This Middle Eastern burger is a great way to add new life into a pound of ground beef. Although lamb is traditionally used, ground beef or turkey can easily be substituted for a more economical dish.
My college boyfriend was from Pasadena, and when we were in L.A. on weekends, I would spend time at his house cooking with his mom, who is half Lebanese. From Mrs. M., I learned how to make tabbouleh, tzatziki, hummus, work with phyllo dough, make baklava, and something called kibbeh nayyah.
Kibbeh nayyah is ground, raw lamb, mixed with bulghur and kneaded into almost a paste. It’s served with a drizzle of olive oil and raw chopped onions. There is a cooked version which has a layer of toasted pine nuts in the middle. For obvious reasons, I haven’t eaten beef steak tartare or kibbeh nayyah since the mid 80’s, but I make the cooked kibbeh a lot. Although I usually use ground lamb, it’s pretty hard to come by in a regular grocery store.
I’ve mentioned before that I always keep a pound of frozen ground turkey on hand. With it, I can travel to a lot of different countries, depending on the spices I use. Last night I felt like a whole Middle Eastern experience, so I decided to combine the 2 versions and make a kibbeh turkey burger.
I served the Middle Eastern burger inside of a pita, with homemade tabbouleh, tzatziki and hummus. I know it sounds daunting to make all 4 items from scratch, so make the Middle Eastern burger and tabbouleh, but purchase the hummus and tzatziki.
The recipe for homemade hummus can be found here.
I hope you enjoy this Middle Eastern burger recipe!
- 1 lb. ground turkey or lamb
- 1/2 cup bulgur wheat
- 1/2 cup hot water
- 1 med. onion diced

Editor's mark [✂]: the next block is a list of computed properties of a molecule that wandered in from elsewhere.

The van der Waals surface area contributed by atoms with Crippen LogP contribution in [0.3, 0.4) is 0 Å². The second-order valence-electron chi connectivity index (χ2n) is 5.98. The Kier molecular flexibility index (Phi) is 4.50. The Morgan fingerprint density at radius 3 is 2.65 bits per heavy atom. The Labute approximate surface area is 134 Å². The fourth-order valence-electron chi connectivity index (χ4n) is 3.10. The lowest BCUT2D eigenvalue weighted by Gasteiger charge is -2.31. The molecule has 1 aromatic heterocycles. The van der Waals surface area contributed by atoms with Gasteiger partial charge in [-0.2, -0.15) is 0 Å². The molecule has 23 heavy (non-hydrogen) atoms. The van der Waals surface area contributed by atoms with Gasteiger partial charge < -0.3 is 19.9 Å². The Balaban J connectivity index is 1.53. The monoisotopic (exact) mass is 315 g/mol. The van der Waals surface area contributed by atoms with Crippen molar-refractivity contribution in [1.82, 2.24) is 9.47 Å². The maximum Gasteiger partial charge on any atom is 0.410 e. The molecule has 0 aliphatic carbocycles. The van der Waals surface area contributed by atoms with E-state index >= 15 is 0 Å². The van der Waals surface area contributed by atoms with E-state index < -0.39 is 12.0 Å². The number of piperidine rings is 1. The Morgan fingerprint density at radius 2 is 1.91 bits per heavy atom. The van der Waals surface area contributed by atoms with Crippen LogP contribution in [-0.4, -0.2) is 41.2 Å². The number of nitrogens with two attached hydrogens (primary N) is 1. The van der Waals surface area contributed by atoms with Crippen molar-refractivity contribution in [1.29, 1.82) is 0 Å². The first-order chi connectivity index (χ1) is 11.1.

- 3 tablespoons pine nuts toasted
- 11/2 tsp. ground allspice
- 1/2 tsp. ground cumin
- 1/2 tsp. cinnamon
- a couple of pinches of nutmeg
- a pinch of cayenne pepper
- 1-2 tsp. salt
- freshly ground black pepper
- 2 tablespoon olive oil divided.
- Makes about 4 6 oz. burgers or 5 5 oz. burgers
- Saute the onions in 1 tablespoon olive oil until translucent, but not brown.
- Soak the bulghur in the hot water for about 10 min. Squeeze out the excess water.
- Combine all ingredients in a bowl, including 1 tablespoon olive oil and mix with your hands, kneading and mixing the meat.
- Saute a small portion to test for seasoning. Adjust if necessary
- Form into patties and grill, turning once.
- Serve inside a pita with onions, lettuce and tzatzki sauce.
Homemade Tzatziki Sauce
- 1 cup. Greek yoghurt
- 1 medium cucumber peeled, seeded and chopped
- 1-2 cloves of garlic
- 1 tablespoon of lemon juice
- A couple of sprigs of mint leaves chiffonade (One Minute Food Byte video link, how to chiffonade basil)
- salt and pepper to taste.
- In a bowl, sprinkle the cucumbers with salt to release some of the water. Let them sit for about 20 minutes, then rinse and pat dry with paper towel.
- In a food processor, combine all ingredients and pulse several times. I like the sauce a little chunky, but feel free to make it smoother if you desire.
- Adjust seasonings